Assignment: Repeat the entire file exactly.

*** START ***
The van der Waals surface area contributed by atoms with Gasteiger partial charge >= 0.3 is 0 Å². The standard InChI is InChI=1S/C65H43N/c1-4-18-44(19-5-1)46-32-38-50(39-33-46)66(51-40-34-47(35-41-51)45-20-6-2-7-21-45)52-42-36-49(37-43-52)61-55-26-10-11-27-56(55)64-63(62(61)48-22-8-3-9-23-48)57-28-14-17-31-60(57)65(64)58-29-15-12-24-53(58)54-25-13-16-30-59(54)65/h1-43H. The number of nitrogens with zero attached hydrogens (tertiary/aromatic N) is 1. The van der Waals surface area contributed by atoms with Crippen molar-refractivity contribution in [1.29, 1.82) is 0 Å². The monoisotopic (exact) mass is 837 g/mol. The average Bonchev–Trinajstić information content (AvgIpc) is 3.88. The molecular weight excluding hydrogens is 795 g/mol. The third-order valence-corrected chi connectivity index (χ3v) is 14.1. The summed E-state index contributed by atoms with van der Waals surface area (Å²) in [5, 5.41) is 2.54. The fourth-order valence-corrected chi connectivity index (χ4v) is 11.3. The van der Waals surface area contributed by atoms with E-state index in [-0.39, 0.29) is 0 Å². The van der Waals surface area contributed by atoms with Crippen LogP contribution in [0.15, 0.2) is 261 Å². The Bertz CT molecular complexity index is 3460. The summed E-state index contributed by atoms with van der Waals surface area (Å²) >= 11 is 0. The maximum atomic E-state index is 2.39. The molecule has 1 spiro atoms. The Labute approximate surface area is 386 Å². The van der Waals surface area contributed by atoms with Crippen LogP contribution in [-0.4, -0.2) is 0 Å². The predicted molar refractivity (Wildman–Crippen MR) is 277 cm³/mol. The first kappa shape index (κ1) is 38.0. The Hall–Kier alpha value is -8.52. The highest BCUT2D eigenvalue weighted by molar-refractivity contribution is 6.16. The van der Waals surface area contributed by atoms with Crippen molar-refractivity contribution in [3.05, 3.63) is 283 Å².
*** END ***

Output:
The van der Waals surface area contributed by atoms with Gasteiger partial charge >= 0.3 is 0 Å². The standard InChI is InChI=1S/C65H43N/c1-4-18-44(19-5-1)46-32-38-50(39-33-46)66(51-40-34-47(35-41-51)45-20-6-2-7-21-45)52-42-36-49(37-43-52)61-55-26-10-11-27-56(55)64-63(62(61)48-22-8-3-9-23-48)57-28-14-17-31-60(57)65(64)58-29-15-12-24-53(58)54-25-13-16-30-59(54)65/h1-43H. The number of nitrogens with zero attached hydrogens (tertiary/aromatic N) is 1. The van der Waals surface area contributed by atoms with Crippen molar-refractivity contribution in [1.29, 1.82) is 0 Å². The monoisotopic (exact) mass is 837 g/mol. The average Bonchev–Trinajstić information content (AvgIpc) is 3.88. The molecular weight excluding hydrogens is 795 g/mol. The third-order valence-corrected chi connectivity index (χ3v) is 14.1. The summed E-state index contributed by atoms with van der Waals surface area (Å²) in [5, 5.41) is 2.54. The fourth-order valence-corrected chi connectivity index (χ4v) is 11.3. The van der Waals surface area contributed by atoms with E-state index in [-0.39, 0.29) is 0 Å². The van der Waals surface area contributed by atoms with Crippen LogP contribution in [0.15, 0.2) is 261 Å². The Bertz CT molecular complexity index is 3460. The summed E-state index contributed by atoms with van der Waals surface area (Å²) >= 11 is 0. The maximum atomic E-state index is 2.39. The molecule has 1 spiro atoms. The Labute approximate surface area is 386 Å². The van der Waals surface area contributed by atoms with Crippen LogP contribution in [-0.4, -0.2) is 0 Å². The predicted molar refractivity (Wildman–Crippen MR) is 277 cm³/mol. The first kappa shape index (κ1) is 38.0. The Hall–Kier alpha value is -8.52. The highest BCUT2D eigenvalue weighted by molar-refractivity contribution is 6.16. The van der Waals surface area contributed by atoms with Crippen molar-refractivity contribution in [3.05, 3.63) is 283 Å².